Rev. Dr. Demetrios Tonias
“Sunday as a Mark of Christian Unity”
by Rev. Dr. Demetrios E. Tonias – Dean, Annunciation Greek Orthodox Cathedral of New England
The Christian Church, from its very beginning, has struggled with the concept of unity. Indeed, within the Pauline corpus we see the many ways in which the Apostle to the Gentiles struggled to keep together his young and fragile network of communities. As the church grew, there arose a variety of challenges, large and small, to threaten its unity. The Orthodox Christian Divine Liturgy bears witness to these challenges in the petitions and prayers, which are offered in the Eucharistic rite. We pray for “the unity of all,” “the unity of the faith,” for Christ to “reunite those separated” and to “unite us all to one another who become partakers of the one Bread and the Cup in the communion of the one Holy Spirit.” We recite the Nicene Creed with its portentous closing phrases stating belief in “One Holy Catholic and Apostolic Church,” its sacred claim to “confess one Baptism for the forgiveness of sins”, and its exultation of Sunday as the Lord’s Day and the gift of resurrection with the statement “I look for the resurrection of the dead and the life of the ages to come.”
The Divine Liturgy is, most certainly, a fitting place to offer such prayers and confessions of faith, for the preeminent celebration of the Liturgy takes place on Sunday. From the moment the myrrh bearers found Christ’s empty tomb, Sunday was known as ἡ Κυριακή ἡμέρα—the Lord’s Day. By definition, each and every Sunday is a call to Christian unity since it is on this day that we are called to communion with the Lord, by the Lord. In spite of all of the challenges that have tugged at the threads of Christian unity, the Lord’s Day remains the one, unassailable marker of Christian unity since it is on this day that all of us, despite our many differences, gather together as believers in Christ.
There were always differences about days and dates in the Christian world. There were divisions surrounding the dating of Pascha from the earliest years of Christianity. The Puritans rejected the commemoration of the birth of Christ on December 25 as unscriptural. The Lord’s Day, however, as a time of communal, Christian gathering has never been in question. The commemoration of the Lord’s Day is an historical reality that bears witness to the centrality of the Resurrection and all that this event meant and signifies for the cosmos. Therefore, what better marker of Christian unity can we have? Indeed, what stronger case can one make for the significance of Sunday as a hallmark of Christian unity than the understanding that Christians throughout the centuries have conceived of this day as a day of new creation, an eighth day set apart from all others.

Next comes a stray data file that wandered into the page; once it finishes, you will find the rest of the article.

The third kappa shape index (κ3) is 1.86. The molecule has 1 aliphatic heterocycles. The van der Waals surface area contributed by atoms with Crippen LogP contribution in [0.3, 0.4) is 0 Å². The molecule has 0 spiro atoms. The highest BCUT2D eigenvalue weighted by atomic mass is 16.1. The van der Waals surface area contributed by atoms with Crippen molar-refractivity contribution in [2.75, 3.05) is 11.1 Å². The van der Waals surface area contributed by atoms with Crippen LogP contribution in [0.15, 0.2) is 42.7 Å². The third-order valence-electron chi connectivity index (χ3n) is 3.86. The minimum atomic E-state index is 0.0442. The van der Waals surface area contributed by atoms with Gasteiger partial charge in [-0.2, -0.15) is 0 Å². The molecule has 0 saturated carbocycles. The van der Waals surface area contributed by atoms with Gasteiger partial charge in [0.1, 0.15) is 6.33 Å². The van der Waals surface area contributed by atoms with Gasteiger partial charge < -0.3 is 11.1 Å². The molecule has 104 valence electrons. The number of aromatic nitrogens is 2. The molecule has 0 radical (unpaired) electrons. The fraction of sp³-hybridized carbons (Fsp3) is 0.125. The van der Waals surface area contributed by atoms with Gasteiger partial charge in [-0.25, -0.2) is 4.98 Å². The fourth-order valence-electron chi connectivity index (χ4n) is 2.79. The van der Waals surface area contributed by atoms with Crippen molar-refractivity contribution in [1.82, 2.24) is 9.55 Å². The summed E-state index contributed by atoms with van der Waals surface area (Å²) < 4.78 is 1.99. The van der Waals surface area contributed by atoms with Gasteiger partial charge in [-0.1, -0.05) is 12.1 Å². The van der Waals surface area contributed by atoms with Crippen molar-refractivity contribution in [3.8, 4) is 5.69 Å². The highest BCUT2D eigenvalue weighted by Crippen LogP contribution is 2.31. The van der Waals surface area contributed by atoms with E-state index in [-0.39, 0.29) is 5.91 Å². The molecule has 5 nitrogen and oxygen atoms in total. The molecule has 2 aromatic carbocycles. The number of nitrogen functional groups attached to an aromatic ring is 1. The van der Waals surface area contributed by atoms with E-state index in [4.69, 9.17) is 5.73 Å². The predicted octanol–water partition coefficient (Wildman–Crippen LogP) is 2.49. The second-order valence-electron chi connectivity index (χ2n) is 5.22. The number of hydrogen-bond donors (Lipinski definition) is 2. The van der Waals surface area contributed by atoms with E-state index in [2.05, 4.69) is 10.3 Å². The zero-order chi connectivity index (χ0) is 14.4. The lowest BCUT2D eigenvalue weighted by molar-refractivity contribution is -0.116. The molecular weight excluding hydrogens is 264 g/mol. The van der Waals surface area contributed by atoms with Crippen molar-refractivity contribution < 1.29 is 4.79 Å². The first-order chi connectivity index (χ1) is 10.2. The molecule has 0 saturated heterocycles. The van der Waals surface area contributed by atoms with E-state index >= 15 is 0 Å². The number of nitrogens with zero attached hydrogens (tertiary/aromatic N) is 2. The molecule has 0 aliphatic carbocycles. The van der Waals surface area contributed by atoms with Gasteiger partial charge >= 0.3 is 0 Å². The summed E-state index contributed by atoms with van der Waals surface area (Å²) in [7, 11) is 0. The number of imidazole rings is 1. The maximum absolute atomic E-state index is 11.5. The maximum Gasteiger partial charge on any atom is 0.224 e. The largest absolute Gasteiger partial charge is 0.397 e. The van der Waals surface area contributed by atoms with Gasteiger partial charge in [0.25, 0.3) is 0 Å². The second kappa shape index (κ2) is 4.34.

For the Orthodox Christian mind, this historical relationship is critical to our understanding of Christian unity. For the Orthodox Christian, unity implies a transcendent ecumenicity—an ecumenicity that exists throughout time and space. It is a communion of all believers, at all times. Put simply, nothing in the calendar unites us like Sunday. It is a day that changed the world on the very first Sunday and, I would argue, every Sunday after the first. The world was transfigured through a myriad of Sunday’s when Christians gathered in communion and heard the Gospel message. It was on Sunday when Christians learned to love their enemies and care for those in need. It was on Sunday when Christians first met to share a meal of love they called by the Greek word ἀγάπη. It was, is, and shall always be on Sunday when the best hope for humanity shines forth from churches large and small and the “Eucharist after the Eucharist” travels forth from the four walls of the church and into the home and homeless shelter, the playground and the hospital, the wedding feast and the wake.
It is human nature to think parochially—in terms of our own family, our own exclusive church, our own unique religious entity. In this historical light, however, Sunday takes on a new meaning. Sunday worship is something more than simply what our parents and grandparents did. Sunday worship is even more than what our local faith community has done. Sunday worship is something that all Christians, at all times have celebrated. When we gather on Sunday the unity we achieve takes us back in time, across the ages to the earliest believer; it also moves us forward in time to embrace generations not yet born. In this way, the spiritual unity we have thus achieved possesses an eschatological character. The unity to which we bear witness and which we embody is a manifestation of the kingdom to which we all aspire.
In order to fully appreciate Sunday as a mark of Christian unity we must expand our definition of unity. We must all strive for a Christian community—one throughout the ages—for such a transcendent unity yields many fruits. If we are in union with the earliest Christians then we will share in their zeal. If we are in unity with the martyrs then we partake of their devotion. If we are in unity with those compassionate Christians then we feel and can bestow their healing touch. When we assemble in faith on Sundays, we gather not simply with other parishioners in a local place of worship, but with Christians throughout every land and all the ages—and there is no greater evidence of unity than this. In our century, as with its predecessors, challenges large and small threaten Sunday. However, when we stand in faith, as members of a Church beyond all churches, we reclaim Sunday for the God who gave it to us.